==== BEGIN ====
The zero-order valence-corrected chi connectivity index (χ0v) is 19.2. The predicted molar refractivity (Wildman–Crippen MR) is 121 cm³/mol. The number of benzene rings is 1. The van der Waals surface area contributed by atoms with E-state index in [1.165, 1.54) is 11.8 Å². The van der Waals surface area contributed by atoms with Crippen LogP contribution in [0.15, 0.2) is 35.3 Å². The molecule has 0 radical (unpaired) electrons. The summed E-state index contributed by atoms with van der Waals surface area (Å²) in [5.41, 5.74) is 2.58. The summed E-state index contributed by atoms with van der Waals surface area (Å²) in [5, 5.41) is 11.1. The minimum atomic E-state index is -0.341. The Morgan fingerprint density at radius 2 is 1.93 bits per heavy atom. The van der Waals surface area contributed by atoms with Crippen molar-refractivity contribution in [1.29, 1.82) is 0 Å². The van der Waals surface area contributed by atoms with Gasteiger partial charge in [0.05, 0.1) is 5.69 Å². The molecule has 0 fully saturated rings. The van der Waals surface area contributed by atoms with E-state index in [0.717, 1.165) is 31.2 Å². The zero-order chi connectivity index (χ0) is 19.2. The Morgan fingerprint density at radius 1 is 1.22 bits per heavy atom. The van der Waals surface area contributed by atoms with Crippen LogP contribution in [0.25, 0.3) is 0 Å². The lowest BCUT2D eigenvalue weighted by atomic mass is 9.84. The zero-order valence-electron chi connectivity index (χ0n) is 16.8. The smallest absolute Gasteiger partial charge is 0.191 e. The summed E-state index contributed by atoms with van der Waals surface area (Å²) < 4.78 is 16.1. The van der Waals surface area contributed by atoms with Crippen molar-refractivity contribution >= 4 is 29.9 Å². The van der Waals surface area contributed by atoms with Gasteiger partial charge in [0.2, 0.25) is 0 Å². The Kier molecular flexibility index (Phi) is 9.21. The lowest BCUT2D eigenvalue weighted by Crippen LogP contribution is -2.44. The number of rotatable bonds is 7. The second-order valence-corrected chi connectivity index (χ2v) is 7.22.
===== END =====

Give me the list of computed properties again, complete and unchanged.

The zero-order valence-corrected chi connectivity index (χ0v) is 19.2. The predicted molar refractivity (Wildman–Crippen MR) is 121 cm³/mol. The number of benzene rings is 1. The van der Waals surface area contributed by atoms with E-state index in [1.165, 1.54) is 11.8 Å². The van der Waals surface area contributed by atoms with Crippen LogP contribution in [0.15, 0.2) is 35.3 Å². The molecule has 0 radical (unpaired) electrons. The summed E-state index contributed by atoms with van der Waals surface area (Å²) in [5.41, 5.74) is 2.58. The summed E-state index contributed by atoms with van der Waals surface area (Å²) in [5, 5.41) is 11.1. The minimum atomic E-state index is -0.341. The Morgan fingerprint density at radius 2 is 1.93 bits per heavy atom. The van der Waals surface area contributed by atoms with Crippen molar-refractivity contribution in [1.29, 1.82) is 0 Å². The van der Waals surface area contributed by atoms with Gasteiger partial charge in [0.05, 0.1) is 5.69 Å². The molecule has 0 fully saturated rings. The van der Waals surface area contributed by atoms with E-state index in [0.717, 1.165) is 31.2 Å². The zero-order chi connectivity index (χ0) is 19.2. The Morgan fingerprint density at radius 1 is 1.22 bits per heavy atom. The van der Waals surface area contributed by atoms with Crippen LogP contribution in [0.25, 0.3) is 0 Å². The lowest BCUT2D eigenvalue weighted by atomic mass is 9.84. The zero-order valence-electron chi connectivity index (χ0n) is 16.8. The smallest absolute Gasteiger partial charge is 0.191 e. The summed E-state index contributed by atoms with van der Waals surface area (Å²) < 4.78 is 16.1. The van der Waals surface area contributed by atoms with Crippen molar-refractivity contribution >= 4 is 29.9 Å². The van der Waals surface area contributed by atoms with Gasteiger partial charge in [0.2, 0.25) is 0 Å². The Kier molecular flexibility index (Phi) is 9.21. The lowest BCUT2D eigenvalue weighted by Crippen LogP contribution is -2.44. The number of rotatable bonds is 7. The second-order valence-corrected chi connectivity index (χ2v) is 7.22.